Live

Watch CBSN Live

Wicked Weekend For Wizard

"Harry Potter and the Chamber of Secrets" made the competition disappear this weekend, with the third best weekend opening ever, raking in nearly $88 million.

Eminem's "8 Mile," ousted from the number one spot, took in $21.3 million and "Santa Clause 2," "The Ring" and the Steven Seagal action flick, "Half Past Dead" rounded out the top five.

One of the actors making his Harry-Potter debut in the second film is scene-stealing Jason Isaacs, who plays Lucius Malfoy, the evil father of Harry's nemesis, Draco.

Isaacs has made a name for himself as a villain in films like "The Patriot," "Dragonheart," and "Black Hawk Down." As a new character, Issacs knew he faced a challenge to become part of the tight-knit ensemble from the first movie, led by Daniel Radcliffe who plays Harry. CBS News' Randall Pinkston caught up with Isaacs in London.

"My litmus test was the kids. When I walked on and did my first lines, my first rehearsals and Daniel went, 'God, is that how you're going to talk, that's so cool.' I went, 'I passed the test with Daniel, so it'll be all right,'" says Isaacs.

"Malfoy's voice is based on a very, very patronizing bullying teacher I had at drama school whose voice is like fingernails on a blackboard," Isaacs explains. According to Isaacs, his character is no a villain. "He's a misunderstood hero but he has his own agenda. It just so happens his agenda is not very pleasant. It's about ridding the world of this subhuman species polluting pure wizardry. The mudbloods."

Isaacs says there was nothing on the page or in the script about how Malfoy should treat his nasty son, Draco, so he played a cruel father.

"And I arrived to do the scene the first day and I just, it just felt right that I should grab him by the ear, really and twist it and it felt like I should wrap him over the knuckles with my cane told Chris (Columbus), the director, but I didn't tell the actor. And he looked up at me with those sad eyes of his and I wasn't sure if I had upset the actor or if he was in character, but he's a great actor he was going with it because it made sense.

"Playing him, I understood for instance, when I was bullying my own son and treating Draco so badly that probably come from a very, very long line of cold brutal fathers producing cold brutal sons. I think when you watch the film you'll understand why Draco is the bully at school," Isaacs says.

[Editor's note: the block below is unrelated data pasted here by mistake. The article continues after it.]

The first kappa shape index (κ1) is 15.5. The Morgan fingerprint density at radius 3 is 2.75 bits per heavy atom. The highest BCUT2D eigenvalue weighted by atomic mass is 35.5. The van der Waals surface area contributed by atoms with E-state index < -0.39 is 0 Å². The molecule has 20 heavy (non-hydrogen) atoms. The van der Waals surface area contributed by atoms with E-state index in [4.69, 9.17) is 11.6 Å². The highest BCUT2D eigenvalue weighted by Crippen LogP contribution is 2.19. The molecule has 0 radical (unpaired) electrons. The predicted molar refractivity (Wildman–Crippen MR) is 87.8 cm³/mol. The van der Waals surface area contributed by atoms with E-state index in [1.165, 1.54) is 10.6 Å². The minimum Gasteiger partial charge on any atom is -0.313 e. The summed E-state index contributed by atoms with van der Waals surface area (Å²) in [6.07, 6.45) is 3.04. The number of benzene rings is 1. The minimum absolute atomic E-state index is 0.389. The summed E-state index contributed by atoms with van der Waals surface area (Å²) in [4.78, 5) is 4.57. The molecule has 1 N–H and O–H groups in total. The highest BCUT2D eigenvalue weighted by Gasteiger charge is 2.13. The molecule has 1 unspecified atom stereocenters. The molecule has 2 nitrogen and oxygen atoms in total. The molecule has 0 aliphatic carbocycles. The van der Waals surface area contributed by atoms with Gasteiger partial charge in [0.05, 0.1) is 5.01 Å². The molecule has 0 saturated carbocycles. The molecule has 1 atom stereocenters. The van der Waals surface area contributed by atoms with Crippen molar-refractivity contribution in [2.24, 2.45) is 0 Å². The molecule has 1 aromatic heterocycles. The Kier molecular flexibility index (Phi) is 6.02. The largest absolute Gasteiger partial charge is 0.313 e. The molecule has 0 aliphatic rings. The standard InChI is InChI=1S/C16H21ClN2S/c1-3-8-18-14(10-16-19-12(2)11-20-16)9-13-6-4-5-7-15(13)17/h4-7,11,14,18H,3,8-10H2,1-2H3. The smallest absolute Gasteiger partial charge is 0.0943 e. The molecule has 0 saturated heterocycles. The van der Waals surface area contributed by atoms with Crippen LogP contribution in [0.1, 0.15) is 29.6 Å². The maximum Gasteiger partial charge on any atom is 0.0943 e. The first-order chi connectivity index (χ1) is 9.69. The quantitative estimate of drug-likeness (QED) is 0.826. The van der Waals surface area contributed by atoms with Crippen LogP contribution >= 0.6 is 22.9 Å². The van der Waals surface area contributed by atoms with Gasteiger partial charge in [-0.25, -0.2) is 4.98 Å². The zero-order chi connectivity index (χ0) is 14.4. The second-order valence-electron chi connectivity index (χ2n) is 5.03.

So would he be in the next Potter movie?

"I am in the 4th book and when they get to that, I'm looking forward to doing it. I wish they'd skip straight to the 4th and come back and do the third one but they won't listen to me," he quips.

For now, he gets to enjoy being in a film that made the third best debut ever, behind the record $114.8 million that "Spider-Man" grossed in its first three days last spring and the $90.3 million haul of "Harry Potter and the Sorcerer's Stone" a year ago.

Though "Chamber of Secrets" opened in a record 3,682 theaters
on a record 8,515 screens, distributor Warner Bros. had not expected the movie to set revenue records. Anticipation had been greater for "Sorcerer's Stone" because it was the first big-screen adaptation of J.K. Rowling's tales, said Dan Fellman, Warner head of distribution.

But with generally better audiences and critical reaction for the
new movie, Fellman said the studio hopes "Chamber of Secrets"
will surpass the $317.6 million total of "Sorcerer's Stone."

"The kids have gotten better, the reviews have gotten better.
The overall franchise is just growing," Fellman said.

"It's obvious people have not gotten this character out of
their system," said Paul Dergarabedian, president of box-office
tracker Exhibitor Relations. "Despite all the books, the first
movie and the DVD of the first movie, people can't enough of him."

Last weekend's No. 1 film, rapper Eminem's semi-autobiographical
"8 Mile," dropped steeply after a huge debut. The movie came in
at No. 2 with $21.3 million, down 58 percent from its opening
weekend of $51.2 million and pushing its 10-day total to $86.4
million.

The weekend's only other new wide release, Steven Seagal's
action thriller "Half Past Dead," opened in fifth place with $8.2
million.

The overall box office rose, with the top 12 movies grossing
$165.2 million, up 8.5 percent from the same weekend last year.

The year's surprise blockbuster, the low-budgeted romance "My
Big Fat Greek Wedding," is expected to hit $200 million by
Tuesday. The film was No. 6 over the weekend, grossing $4.7 million
to lift its total to $199.6 million.

The horror hit "The Ring" became the 17th movie of 2002 to top
$100 million. The movie was No. 4 for the weekend with $11 million,
raising its total to $101.6 million.

"Frida," Salma Hayek's film biography of Mexican artist Frida
Kahlo, expanded to more theaters and broke into the top 10 in its
fourth weekend. The film grossed $2.9 million, coming in at No. 9.

Director Atom Egoyan's "Ararat" opened strongly in limited
release, taking in $162,000 at five theaters for an impressive
$32,400 average.

"Ararat" centers on an ensemble of contemporary characters to
examine the legacy of Egoyan's Armenian heritage and the dispute
over whether Turks were responsible for genocide against Armenians
during World War I. Armenians say 1.5 million of their people were
killed, but Turkey says the number is inflated and that Armenians
were killed or displaced as the Ottoman Empire tried to quell civil
unrest.

The following are the ticket sales according to Hollywood.com

  1. "Harry Potter and the Chamber of Secrets," $87.7 million.
  2. "8 Mile," $21.3 million.
  3. "The Santa Clause 2," $15.1 million.
  4. "The Ring," $11 million.
  5. "Half Past Dead," $8.2 million.
  6. "My Big Fat Greek Wedding," $4.7 million.
  7. "Jackass: The Movie," $4.03 million.
  8. "I Spy," $4 million.
  9. "Frida," $2.9 million.
  10. "Sweet Home Alabama," $2.4 million.